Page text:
Do you have questions about taking care of your dog’s teeth? We’ve answered some commonly asked questions below:

My veterinarian told me dental problems are common is dogs. How will I know if my dog has a dental problem?

Dental disease is the most common disease in both dogs and cats, with about 70% of all dogs over the age of 3 being affected. If you were to notice any sign of red and/or bleeding gums in your dog, tartar accumulation on or around the teeth, or signs of any mouth discomfort or fowl smelling breath, it may be time to contact your veterinarian for a dental exam and a teeth cleaning.

Just what is tartar? Why is it so bad?

Bacteria naturally inhabit our mouths as well as our pets’ mouths and if allowed will breed on the surface of the teeth to form an invisible layer of a sticky substance called plaque. Accumulation of this plaque, which is only somewhat reduced by the dog’s tongue movements and chewing, will allow it to mineralize and thicken on and around the base of the tooth at the gum line and become visible as tartar. You can spot tartar by its yellow or brownish color.

As it collects on the tooth, it will press and irritate the gums, causing inflammation or gingivitis. If the tartar is not removed, this process will continue; the gums will become more inflamed and infected leading to a condition called periodontal disease. This is a serious form of gum disease which can lead to gum recession and eventually to tooth loss. In addition, dental infections from periodontal disease can spread to other parts of the mouth and to internal organs such as the heart, kidneys and liver. Periodontal disease is more likely to occur in some breeds than in others, but will affect most adult dogs if left untreated.

What can I expect when I bring my dog in for a dental exam and cleaning?

The exam will not only include examination of the mouth, teeth, and gums, but may also include a general examination to rule out any underlying health issues. If it is determined that your pet would benefit from a teeth cleaning and polishing, also referred to as dental prophylaxis, this procedure will remove the tartar and plaque that has built up on the teeth. This hardened, mineralized layer can only be removed by those specially trained and while your pet is under anesthesia. Blood work is routinely done to determine adequate liver and kidney function to ensure that anesthesia can be given safely during dental cleaning. At this time, it may be determined that your dog may need to be started on antibiotics prior to teeth cleaning or your veterinarian may discuss other pre-dental recommendations such as x-rays.

Careful attention is made, using special tools, to remove the tartar above as well as below the gum line since gum recession most often occurs from tartar accumulating below the gum line. If a diseased tooth is found, an extraction may be necessary. As is also appropriate in human dentistry, fluoride applications may be given to strengthen the tooth enamel with antibiotics given to treat any bacterial infections. Special compounds can be placed on the teeth to decrease the accumulation of plaque. In addition, polishing the teeth creates a smooth surface which deters bacteria from accumulating. Polishing is an important part of preventive care because plaque and tartar naturally begin to form on the teeth in as little as 6 hours after dental cleaning.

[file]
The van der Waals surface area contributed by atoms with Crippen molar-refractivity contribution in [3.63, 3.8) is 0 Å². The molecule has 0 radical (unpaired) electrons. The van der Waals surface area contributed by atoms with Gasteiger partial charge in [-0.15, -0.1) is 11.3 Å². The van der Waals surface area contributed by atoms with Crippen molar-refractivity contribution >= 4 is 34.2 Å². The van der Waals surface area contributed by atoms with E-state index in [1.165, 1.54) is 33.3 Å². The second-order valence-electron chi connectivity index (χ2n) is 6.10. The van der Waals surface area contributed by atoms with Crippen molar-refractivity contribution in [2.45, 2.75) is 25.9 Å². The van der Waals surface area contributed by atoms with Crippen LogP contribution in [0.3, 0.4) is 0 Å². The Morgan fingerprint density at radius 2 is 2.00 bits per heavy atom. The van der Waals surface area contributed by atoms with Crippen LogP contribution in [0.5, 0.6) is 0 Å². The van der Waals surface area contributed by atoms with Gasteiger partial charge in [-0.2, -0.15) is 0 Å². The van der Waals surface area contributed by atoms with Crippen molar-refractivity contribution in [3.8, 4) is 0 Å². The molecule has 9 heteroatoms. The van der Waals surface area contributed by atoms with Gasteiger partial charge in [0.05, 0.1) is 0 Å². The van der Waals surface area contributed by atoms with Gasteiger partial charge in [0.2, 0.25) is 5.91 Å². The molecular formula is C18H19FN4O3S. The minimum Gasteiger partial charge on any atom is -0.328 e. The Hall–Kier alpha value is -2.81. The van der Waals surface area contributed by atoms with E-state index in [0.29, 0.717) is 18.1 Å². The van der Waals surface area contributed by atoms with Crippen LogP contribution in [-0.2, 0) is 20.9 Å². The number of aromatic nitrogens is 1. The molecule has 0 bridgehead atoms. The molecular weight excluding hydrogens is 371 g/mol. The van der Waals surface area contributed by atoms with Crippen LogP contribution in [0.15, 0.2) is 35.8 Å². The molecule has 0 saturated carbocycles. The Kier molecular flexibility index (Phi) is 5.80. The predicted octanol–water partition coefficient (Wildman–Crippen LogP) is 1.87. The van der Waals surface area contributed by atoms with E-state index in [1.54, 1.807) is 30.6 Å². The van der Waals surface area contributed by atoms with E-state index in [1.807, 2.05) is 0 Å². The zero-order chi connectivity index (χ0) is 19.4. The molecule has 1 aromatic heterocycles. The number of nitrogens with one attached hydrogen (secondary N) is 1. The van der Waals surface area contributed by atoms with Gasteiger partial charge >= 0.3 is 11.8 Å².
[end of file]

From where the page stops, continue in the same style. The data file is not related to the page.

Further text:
What about special dental diets and treat? Do they help?

Special dental diets can play a role in reducing the accumulation of plaque and subsequent tartar formation. There are veterinarian approved dental diets available that have tartar reducing ingredients in them or have a larger kibble which are texturized to aid in scraping off some of the plaque. In addition, there are also special canine chew toys and treats that have tartar controlling ingredients. Many products such as oral rinses and water additives are also available that cut down on the bacteria in the mouth or have plaque reducing enzymes.

Your veterinarian can give you specific dietary and dental aid recommendations that will help guide you in your pet’s dental program. None however work better than daily, or at least twice weekly, teeth brushing and all are to be used in addition to regular professional cleanings.

Sounds like brushing is important! Just how do I go about brushing my dog’s teeth?

As important as the cleaning and polishing is to remove any hardened deposits on the teeth, the prevention of plaque build up is just as important. A dental program which includes daily (or at least twice weekly) brushing using a veterinarian approved toothpaste and toothbrush can help maintain good oral hygiene and prevent the buildup of disease causing plaque and tartar. Be sure to choose toothpaste made just for dogs that are palatable with canine friendly flavors.

Human toothpaste should NEVER be given to your dog since it is a foaming product but more importantly they are not to be swallowed and may contain sodium which may be harmful to your pet. You may want to ask your veterinarian for helpful advice on the best way to brush your dog’s teeth. As challenging as it may seem, with patience, perseverance and some TLC, it can be accomplished and can make a big difference in your pet’s overall dental health.

The old adage is true; an ounce of prevention IS worth a pound of cure! This is ever so important as it pertains to maintaining your pet’s dental health with annual cleanings, periodic dental exams, and daily home care.

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